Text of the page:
The Origin of the Special and General Theories
Newtonian Mechanics and Inertial Frames of Reference
Newtonian particle mechanics is based on Newton's laws of motion. Newton's first law may
be written: "Reference frames exist in which all free particles have zero acceleration". Here a
free particle is defined to be one on which no net force acts. It is assumed that the question of
whether or not a particle is free is absolute and does not depend on the choice of frame in
which the motion is expressed.
Originally Newton presumed the existence of a unique reference frame called "absolute
space" with respect to which free particles would have zero acceleration. However the
additional assumption of "absolute time" meant that any frame moving with uniform velocity
with respect to absolute space would be dynamically equivalent to the latter. Accordingly in
specifying Newton's laws we normally refer to a set of reference frames, each of which has
uniform velocity with respect to any other. These are the so-called inertial frames - in
practice, those moving with uniform velocity with respect to the "fixed" stars. (Why the latter
should be involved is the subject of the so-called "Mach principle" - that distant matter in the
universe determines by some means the inertia effects which we observe.)
Newton's second law may be written: "The acceleration of a particle with respect to any
inertial frame is proportional to the force acting on it", or
F  mr
where the constant of proportionality m is called the inertial mass of the particle. We assume
here that the force F is independent of the reference frame in which the motion of the particle
is expressed. Experimentally equation (1) and its immediate consequences are found to be
correct for particles moving with everyday speeds, i.e. small compared with the velocity of
Newton's third law is that the forces exerted on each other by two interacting particles are
equal and opposite. This proposition is comparatively easy to verify for simple mechanical
systems, but it is untrue in electrodynamics, e.g. for the forces between two charged particles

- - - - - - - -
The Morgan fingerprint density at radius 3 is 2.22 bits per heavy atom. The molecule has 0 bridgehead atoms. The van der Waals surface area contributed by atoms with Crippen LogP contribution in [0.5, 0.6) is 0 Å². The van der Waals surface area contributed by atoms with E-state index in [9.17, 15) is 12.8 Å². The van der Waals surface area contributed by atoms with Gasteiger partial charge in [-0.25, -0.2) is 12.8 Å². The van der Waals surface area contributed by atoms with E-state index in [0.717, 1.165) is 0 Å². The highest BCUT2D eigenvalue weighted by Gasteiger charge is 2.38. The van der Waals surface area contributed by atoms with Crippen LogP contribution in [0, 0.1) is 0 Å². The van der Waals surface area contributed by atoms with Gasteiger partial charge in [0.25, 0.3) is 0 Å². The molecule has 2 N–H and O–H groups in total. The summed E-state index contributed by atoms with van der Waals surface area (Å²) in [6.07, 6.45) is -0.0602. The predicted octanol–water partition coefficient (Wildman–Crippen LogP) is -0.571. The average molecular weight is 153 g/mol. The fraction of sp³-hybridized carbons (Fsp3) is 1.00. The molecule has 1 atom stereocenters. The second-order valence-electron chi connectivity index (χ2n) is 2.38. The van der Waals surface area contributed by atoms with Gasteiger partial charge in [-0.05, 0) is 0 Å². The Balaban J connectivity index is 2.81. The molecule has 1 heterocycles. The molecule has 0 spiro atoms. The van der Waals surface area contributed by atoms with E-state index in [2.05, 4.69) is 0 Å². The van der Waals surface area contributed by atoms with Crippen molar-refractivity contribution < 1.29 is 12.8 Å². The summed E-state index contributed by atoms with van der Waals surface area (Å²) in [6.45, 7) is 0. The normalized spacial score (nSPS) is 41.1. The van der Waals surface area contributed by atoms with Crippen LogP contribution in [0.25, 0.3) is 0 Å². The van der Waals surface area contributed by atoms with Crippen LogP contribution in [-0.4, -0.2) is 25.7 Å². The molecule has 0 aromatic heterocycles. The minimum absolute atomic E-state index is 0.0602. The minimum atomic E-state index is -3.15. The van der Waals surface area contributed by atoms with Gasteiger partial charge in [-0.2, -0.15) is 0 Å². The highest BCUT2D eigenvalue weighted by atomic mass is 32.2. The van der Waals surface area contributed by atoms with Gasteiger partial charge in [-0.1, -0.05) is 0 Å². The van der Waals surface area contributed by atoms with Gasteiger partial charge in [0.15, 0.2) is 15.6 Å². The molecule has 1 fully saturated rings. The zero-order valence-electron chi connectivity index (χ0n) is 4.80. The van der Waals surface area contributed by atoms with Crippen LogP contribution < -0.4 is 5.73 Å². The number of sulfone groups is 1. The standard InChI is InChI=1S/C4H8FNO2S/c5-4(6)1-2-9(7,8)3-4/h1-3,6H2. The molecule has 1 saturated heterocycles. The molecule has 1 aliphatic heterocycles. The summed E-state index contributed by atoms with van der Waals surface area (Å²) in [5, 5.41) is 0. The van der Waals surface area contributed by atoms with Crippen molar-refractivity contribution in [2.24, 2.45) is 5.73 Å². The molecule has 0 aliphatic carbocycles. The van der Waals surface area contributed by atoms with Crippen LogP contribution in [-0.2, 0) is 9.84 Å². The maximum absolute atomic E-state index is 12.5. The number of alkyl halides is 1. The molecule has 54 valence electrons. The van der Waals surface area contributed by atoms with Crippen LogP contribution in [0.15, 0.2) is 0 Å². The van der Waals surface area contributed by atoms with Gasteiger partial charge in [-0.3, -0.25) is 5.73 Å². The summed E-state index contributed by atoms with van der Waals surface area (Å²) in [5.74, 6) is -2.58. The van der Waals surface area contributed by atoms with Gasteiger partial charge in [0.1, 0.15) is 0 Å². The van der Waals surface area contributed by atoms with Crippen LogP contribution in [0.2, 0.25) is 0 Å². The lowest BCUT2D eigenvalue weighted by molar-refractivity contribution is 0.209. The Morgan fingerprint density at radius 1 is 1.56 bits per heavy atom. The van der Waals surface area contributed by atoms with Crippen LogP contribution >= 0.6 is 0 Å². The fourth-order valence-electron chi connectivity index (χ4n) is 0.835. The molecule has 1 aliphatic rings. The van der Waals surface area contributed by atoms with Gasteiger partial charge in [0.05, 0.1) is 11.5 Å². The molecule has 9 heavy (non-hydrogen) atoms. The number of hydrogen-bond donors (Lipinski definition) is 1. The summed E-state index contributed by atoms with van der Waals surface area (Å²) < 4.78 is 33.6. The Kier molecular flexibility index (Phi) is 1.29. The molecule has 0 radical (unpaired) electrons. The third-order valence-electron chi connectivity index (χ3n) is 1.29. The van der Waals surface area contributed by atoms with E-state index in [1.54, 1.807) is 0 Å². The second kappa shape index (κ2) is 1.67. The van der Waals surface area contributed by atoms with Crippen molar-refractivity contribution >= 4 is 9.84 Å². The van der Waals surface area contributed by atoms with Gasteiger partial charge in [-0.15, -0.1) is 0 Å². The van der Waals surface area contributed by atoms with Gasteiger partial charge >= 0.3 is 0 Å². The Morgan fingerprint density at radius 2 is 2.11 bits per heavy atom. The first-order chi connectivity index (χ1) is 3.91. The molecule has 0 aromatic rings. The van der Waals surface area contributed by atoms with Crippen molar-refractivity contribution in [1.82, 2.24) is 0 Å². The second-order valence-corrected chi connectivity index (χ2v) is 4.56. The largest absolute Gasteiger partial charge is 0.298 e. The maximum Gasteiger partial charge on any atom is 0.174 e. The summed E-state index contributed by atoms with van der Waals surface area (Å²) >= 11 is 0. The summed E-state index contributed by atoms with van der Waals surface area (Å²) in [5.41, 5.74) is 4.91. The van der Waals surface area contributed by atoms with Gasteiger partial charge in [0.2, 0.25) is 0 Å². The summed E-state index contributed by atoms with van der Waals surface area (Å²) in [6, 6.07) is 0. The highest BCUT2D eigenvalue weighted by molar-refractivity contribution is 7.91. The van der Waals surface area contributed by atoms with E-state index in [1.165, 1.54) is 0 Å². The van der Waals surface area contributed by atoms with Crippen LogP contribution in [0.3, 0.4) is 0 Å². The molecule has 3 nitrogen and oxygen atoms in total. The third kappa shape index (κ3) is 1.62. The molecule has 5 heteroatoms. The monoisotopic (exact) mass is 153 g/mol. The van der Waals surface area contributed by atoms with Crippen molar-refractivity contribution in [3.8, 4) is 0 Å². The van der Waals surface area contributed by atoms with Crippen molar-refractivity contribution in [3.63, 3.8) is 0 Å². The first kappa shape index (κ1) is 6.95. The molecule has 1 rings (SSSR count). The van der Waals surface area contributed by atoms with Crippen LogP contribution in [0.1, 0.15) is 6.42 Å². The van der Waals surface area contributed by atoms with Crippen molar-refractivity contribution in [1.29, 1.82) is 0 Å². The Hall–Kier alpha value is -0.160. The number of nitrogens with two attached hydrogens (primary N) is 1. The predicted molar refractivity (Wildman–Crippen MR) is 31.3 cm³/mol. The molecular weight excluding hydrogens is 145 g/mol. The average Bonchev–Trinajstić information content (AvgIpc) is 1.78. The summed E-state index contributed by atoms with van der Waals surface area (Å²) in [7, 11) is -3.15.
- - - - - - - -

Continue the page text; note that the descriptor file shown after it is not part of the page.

in relative motion.
The Origins of the Special Theory of Relativity
As mentioned above, inertial frames all have a constant relative velocity with respect to one
another. Mathematically this is in accordance with the so-called Galilean transformation
equations, which state in pre-relativistic physics the presumed relation between the spacetime
coordinates of an event (x, y, z, t ) in one inertial frame and the corresponding coordinates
(x', y', z', t') in another. For this purpose we usually imagine the two frames of reference to be
in "standard configuration", with the cartesian axes coinciding at t = t' = 0 and the relative
motion being in the common x, x' direction, as shown in the figure.
frame S
y' "moving"
frame S'
Figure 1. Inertial frames S and S' in "standard configuration".
Since the distance between the origins is just vt, it is apparently "obvious" that the coordinate
transformation equations are of the form
x' = x - vt,
y' = y, z' = z, t' = t
the fourth of these expressing the Newtonian belief that the time of an event is the same in all
frames of reference, i.e. "time" is absolute. These are the Galilean transformation equations,
and it is an elementary exercise now to verify that the components of acceleration of any
object with respect to the two coordinate systems of reference are the same. So the
acceleration in equation (1) will have the same value in any inertial frame.
Since Newton's laws of motion are the basis for all of particle mechanics, later extended to
continuum mechanics (rigid bodies etc.) it follows that the whole of classical mechanics
"works" in all inertial frames of reference. For example, if the momentum of a physical